Game Review : PC : Spore

Yes, Spore is finally here.  This is a game that I’ve been waiting for for over two years.  A game who’s scope and scale and expandability were, allegedly, above and beyond anything that has come before.

Did it get there?  I’m not sure yet, but this review is a synopsis of what I’ve found out so far.

Let me be clear from the get-go.  If you are a PC gamer, you will enjoy this game a lot. Get it. Now.  For the rest of you, let me tell you a quick story about gaming, Spore, and why I love ’em both.

Previously to the full game coming out, they released the “Spore Creature Creator” (SCC).  This is a simple, yet fairly powerful, 3d-creature editor/animator/movie maker.

Here’s a couple of my early attempts.  And yes, there is an “upload to Youtube” button in the program.  As a quick sidenote, this game is VERY well integrated with the international dumptrucks known as “Internet”. More on that in a couple paragraphs.  After the movies and the moment.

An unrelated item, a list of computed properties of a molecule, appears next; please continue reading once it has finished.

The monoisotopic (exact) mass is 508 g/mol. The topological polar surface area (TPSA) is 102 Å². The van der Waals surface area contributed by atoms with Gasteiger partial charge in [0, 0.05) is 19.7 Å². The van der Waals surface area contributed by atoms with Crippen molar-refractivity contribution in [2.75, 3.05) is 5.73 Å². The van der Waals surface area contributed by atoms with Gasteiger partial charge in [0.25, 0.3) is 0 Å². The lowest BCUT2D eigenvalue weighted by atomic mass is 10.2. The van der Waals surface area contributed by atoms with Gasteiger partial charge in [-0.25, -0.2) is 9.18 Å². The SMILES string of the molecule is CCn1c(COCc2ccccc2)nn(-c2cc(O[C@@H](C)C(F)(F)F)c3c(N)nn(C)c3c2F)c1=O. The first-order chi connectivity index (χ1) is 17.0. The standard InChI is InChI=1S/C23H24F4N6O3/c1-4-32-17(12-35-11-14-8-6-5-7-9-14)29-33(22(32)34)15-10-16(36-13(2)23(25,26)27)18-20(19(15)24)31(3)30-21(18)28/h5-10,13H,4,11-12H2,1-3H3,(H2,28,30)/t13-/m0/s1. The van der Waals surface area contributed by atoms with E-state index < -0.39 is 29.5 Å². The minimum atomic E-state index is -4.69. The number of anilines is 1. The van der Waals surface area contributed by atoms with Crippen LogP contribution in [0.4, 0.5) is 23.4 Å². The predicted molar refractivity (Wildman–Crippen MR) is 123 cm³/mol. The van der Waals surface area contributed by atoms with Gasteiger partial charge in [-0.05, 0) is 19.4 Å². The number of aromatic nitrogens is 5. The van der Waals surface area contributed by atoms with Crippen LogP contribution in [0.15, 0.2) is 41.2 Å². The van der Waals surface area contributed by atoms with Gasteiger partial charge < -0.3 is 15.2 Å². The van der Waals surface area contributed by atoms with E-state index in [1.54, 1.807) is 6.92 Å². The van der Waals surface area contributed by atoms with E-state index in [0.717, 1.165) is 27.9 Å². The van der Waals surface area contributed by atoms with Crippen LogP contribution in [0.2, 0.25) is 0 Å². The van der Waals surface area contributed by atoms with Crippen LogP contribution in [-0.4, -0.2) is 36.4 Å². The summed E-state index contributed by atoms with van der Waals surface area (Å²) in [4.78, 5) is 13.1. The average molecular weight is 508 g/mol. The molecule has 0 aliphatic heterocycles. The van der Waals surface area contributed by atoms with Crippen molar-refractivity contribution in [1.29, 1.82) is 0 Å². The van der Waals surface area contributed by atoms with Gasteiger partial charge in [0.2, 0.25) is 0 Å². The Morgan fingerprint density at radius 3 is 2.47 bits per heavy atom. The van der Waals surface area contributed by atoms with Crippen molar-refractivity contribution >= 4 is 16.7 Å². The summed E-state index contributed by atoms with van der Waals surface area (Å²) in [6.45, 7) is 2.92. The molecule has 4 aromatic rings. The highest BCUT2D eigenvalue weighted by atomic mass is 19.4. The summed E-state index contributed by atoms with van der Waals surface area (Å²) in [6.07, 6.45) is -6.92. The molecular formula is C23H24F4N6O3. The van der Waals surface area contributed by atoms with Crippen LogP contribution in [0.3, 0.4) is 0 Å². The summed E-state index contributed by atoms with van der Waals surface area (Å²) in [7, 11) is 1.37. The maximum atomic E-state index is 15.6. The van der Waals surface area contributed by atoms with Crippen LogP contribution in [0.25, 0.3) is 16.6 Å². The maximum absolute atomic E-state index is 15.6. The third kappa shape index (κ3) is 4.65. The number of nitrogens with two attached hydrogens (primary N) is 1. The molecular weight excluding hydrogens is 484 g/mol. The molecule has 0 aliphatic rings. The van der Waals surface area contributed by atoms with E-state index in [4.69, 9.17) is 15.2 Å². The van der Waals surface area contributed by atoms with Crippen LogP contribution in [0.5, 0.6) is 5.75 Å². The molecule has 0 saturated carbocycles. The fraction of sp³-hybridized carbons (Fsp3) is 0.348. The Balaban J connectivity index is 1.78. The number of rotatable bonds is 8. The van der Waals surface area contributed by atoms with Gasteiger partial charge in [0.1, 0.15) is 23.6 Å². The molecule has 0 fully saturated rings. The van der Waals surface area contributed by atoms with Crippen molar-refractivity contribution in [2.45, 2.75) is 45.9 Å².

This was one of my early creations. I was trying to make something scary and terrifying.

This is my first creation to take through the full game.

My “gaming moment” occurred during the second or third stage of the game, after my creation has evolved into an air-breathing, earth-bound being.   I was wandering around the countryside looking for food (i.e. other wonderful creations to consume).  As I was about to launch an attack with my pack, I heard a vicious roar.  Panning the camera quickly around, I saw a 30-foot tall incarnation of my “early creation” stomping across the country-side.  My own nightmare was picking up my pack-mates and consuming them whole.

That, my friends, is a gaming moment.  Here was a creature I had created, imported into the game during the install, integrated and kicking my own ass.


Read more for the rest, and some other great creations.

I can’t wait to see some of my other stuff in the game.  This was another first attempt.

And a couple of the really cool ones.  There’s a crapload more up there, and I expect them to expand exponentially.  I wouldn’t be too surprised to see some Spore based machinima soon, either.

Yes, some day you might load up the game and have to hunt or impress a tribe of Homer Simpsons.  This is possible because as you progress through each stage of evolution in the game, it goes out to the Internet and downloads the creations of other players to populate the world/universe.